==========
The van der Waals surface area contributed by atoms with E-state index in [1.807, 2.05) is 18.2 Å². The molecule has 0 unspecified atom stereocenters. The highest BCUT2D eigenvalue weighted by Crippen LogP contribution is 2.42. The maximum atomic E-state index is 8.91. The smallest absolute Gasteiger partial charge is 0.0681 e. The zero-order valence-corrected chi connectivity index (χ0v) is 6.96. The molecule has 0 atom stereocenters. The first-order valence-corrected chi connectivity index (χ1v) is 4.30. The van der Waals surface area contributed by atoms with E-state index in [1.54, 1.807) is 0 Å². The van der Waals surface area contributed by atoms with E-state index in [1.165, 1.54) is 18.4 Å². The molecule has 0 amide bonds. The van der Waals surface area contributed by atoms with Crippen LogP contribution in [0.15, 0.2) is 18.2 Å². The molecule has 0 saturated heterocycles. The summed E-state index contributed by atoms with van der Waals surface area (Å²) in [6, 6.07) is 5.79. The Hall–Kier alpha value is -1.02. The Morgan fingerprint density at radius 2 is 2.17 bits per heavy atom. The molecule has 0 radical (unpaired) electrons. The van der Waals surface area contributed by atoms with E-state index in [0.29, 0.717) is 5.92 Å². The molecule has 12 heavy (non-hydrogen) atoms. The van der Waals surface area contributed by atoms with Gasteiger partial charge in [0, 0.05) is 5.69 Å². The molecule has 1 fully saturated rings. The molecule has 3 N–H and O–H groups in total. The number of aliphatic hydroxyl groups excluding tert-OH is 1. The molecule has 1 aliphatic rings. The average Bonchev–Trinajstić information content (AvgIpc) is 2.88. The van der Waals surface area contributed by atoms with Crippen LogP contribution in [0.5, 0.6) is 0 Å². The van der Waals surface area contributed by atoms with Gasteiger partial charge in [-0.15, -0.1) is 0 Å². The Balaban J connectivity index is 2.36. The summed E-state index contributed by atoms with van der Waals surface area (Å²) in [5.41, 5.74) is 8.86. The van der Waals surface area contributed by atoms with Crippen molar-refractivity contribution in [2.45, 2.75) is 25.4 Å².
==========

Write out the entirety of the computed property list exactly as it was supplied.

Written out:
The van der Waals surface area contributed by atoms with E-state index in [1.807, 2.05) is 18.2 Å². The molecule has 0 unspecified atom stereocenters. The highest BCUT2D eigenvalue weighted by Crippen LogP contribution is 2.42. The maximum atomic E-state index is 8.91. The smallest absolute Gasteiger partial charge is 0.0681 e. The zero-order valence-corrected chi connectivity index (χ0v) is 6.96. The molecule has 0 atom stereocenters. The first-order valence-corrected chi connectivity index (χ1v) is 4.30. The van der Waals surface area contributed by atoms with E-state index in [1.54, 1.807) is 0 Å². The van der Waals surface area contributed by atoms with E-state index in [1.165, 1.54) is 18.4 Å². The molecule has 0 amide bonds. The van der Waals surface area contributed by atoms with Crippen LogP contribution in [0.15, 0.2) is 18.2 Å². The molecule has 0 saturated heterocycles. The summed E-state index contributed by atoms with van der Waals surface area (Å²) in [6, 6.07) is 5.79. The Hall–Kier alpha value is -1.02. The Morgan fingerprint density at radius 2 is 2.17 bits per heavy atom. The molecule has 0 radical (unpaired) electrons. The van der Waals surface area contributed by atoms with E-state index in [0.29, 0.717) is 5.92 Å². The molecule has 12 heavy (non-hydrogen) atoms. The van der Waals surface area contributed by atoms with Gasteiger partial charge in [0, 0.05) is 5.69 Å². The molecule has 1 fully saturated rings. The molecule has 3 N–H and O–H groups in total. The number of aliphatic hydroxyl groups excluding tert-OH is 1. The molecule has 1 aliphatic rings. The average Bonchev–Trinajstić information content (AvgIpc) is 2.88. The van der Waals surface area contributed by atoms with Crippen LogP contribution in [0.5, 0.6) is 0 Å². The van der Waals surface area contributed by atoms with Gasteiger partial charge in [-0.15, -0.1) is 0 Å². The Balaban J connectivity index is 2.36. The summed E-state index contributed by atoms with van der Waals surface area (Å²) in [5.41, 5.74) is 8.86. The van der Waals surface area contributed by atoms with Crippen molar-refractivity contribution in [2.45, 2.75) is 25.4 Å².